PREPARING A BUSINESS PLAN

A business plan is essential to the start-up, growth and modification of any business whether it be a small private farm or a large state farm or an agricultural processing facility. The business plan specifically defines the business. It identifies and clarifies goals and provides the direction for their achievement.

A well developed plan will serve three primary functions. First, it will act as a feasibility study. Writing the plan forces the business owner or director to translate ideas into black and white allowing substantiation and evaluation of the assumptions upon which the plan is based. It helps to determine the need for, and proper allocation of resources and, by allowing the owner to look for weak spots and vulnerabilities, helps reduce the risk of unforeseen complications.

Second, the plan will serve as a management tool. It provides a guide for implementation and standards against which to evaluate performance. Properly utilised, it can help alert the owner/manager to potential problems before they become detrimental, and potential opportunities before they are missed.

Third, the plan is the tool for obtaining financing for the business. Whether seeking bank financing, private domestic or foreign investors, government financing or venture capital, a detailed, well-drafted plan is necessary. (Wt.)

19.

United States Department of Agriculture

Commercial Agriculture Development Project 2

Luctukiv Pereulok Maliv, Ukraine 25002 Tel/Fax: (380-02) 42-80-80 E-mail: eller@te.net.ua

March 2, 2000

Harry Mead, USAID

19 Rubyy Val St.254 Kyi'v, Ukraine

Dear Mr. Walters,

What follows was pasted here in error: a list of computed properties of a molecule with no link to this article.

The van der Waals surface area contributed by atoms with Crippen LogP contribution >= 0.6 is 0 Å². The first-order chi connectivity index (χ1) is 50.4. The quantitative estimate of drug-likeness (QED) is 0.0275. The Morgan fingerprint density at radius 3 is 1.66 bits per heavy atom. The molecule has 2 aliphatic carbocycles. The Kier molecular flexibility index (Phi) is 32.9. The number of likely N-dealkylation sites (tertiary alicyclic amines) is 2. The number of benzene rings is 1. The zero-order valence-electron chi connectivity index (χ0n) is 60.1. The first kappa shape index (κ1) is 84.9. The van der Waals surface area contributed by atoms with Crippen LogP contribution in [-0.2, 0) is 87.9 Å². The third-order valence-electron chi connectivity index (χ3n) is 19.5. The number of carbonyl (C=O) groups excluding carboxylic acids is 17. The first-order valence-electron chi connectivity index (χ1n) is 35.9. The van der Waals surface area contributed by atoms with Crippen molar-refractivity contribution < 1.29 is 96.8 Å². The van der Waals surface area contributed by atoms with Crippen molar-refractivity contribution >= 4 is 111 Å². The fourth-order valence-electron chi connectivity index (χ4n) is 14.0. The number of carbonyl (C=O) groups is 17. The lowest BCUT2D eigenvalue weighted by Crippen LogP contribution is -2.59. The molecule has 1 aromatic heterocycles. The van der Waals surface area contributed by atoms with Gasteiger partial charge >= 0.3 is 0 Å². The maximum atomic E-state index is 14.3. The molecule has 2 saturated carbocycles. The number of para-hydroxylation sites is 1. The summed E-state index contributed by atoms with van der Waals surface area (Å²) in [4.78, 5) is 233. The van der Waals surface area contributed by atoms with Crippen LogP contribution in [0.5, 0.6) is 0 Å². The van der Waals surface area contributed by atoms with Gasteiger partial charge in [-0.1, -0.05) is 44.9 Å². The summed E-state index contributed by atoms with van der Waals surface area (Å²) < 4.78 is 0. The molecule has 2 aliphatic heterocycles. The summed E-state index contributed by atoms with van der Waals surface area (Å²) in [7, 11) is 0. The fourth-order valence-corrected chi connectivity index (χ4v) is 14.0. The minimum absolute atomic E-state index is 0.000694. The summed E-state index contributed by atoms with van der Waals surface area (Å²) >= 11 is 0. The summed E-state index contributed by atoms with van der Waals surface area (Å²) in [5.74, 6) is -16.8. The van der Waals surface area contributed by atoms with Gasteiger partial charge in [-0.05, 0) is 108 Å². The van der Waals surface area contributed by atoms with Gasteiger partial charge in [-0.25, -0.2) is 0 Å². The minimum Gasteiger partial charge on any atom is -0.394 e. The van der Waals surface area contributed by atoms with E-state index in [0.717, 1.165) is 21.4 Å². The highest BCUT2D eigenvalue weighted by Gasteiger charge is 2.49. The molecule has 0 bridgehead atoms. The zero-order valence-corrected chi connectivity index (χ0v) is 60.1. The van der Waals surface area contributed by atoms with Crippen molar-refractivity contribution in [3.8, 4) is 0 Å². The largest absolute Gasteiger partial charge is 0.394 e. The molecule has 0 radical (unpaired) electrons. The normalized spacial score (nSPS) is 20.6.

I have discussed the issue of using funds allocated for wages, transportation, technical assistance, and other expenditures in the KNO Project for larger capital purchases for the four cooperatives with you and Ken Boyle and I am seeking formal approval to do this. I have also discussed this idea with the boards of the four cooperatives and they have agreed that this would be a better way to use the funds in the budget.

Artsis is working on a deal with Monsanto for no-till planting equipment. I agreed to make the down payment for that deal, which is $10,000.00. We have been working on this for a long time (it seems like forever) with CNFA and Monsanto. The payment has already been made to Monsanto.

I have already purchased seed treating equipment and two tractors for Ivanov Coop. They got the equipment from bankrupt collectives and got a very good deal on all of it. The seed treating equipment was still in crates and was purchased from Germany two years ago for $27,000.00. We got it all for $7,000.00. The Ivanov Coop will specialize in hailing, storing and selling seed. They got the two tractors from a bankrupt collective in Ivanovka for $3,000.00 and will provide a plowing service for their members this year.

Sincerely,

John Wales USDA/CADP Odessa


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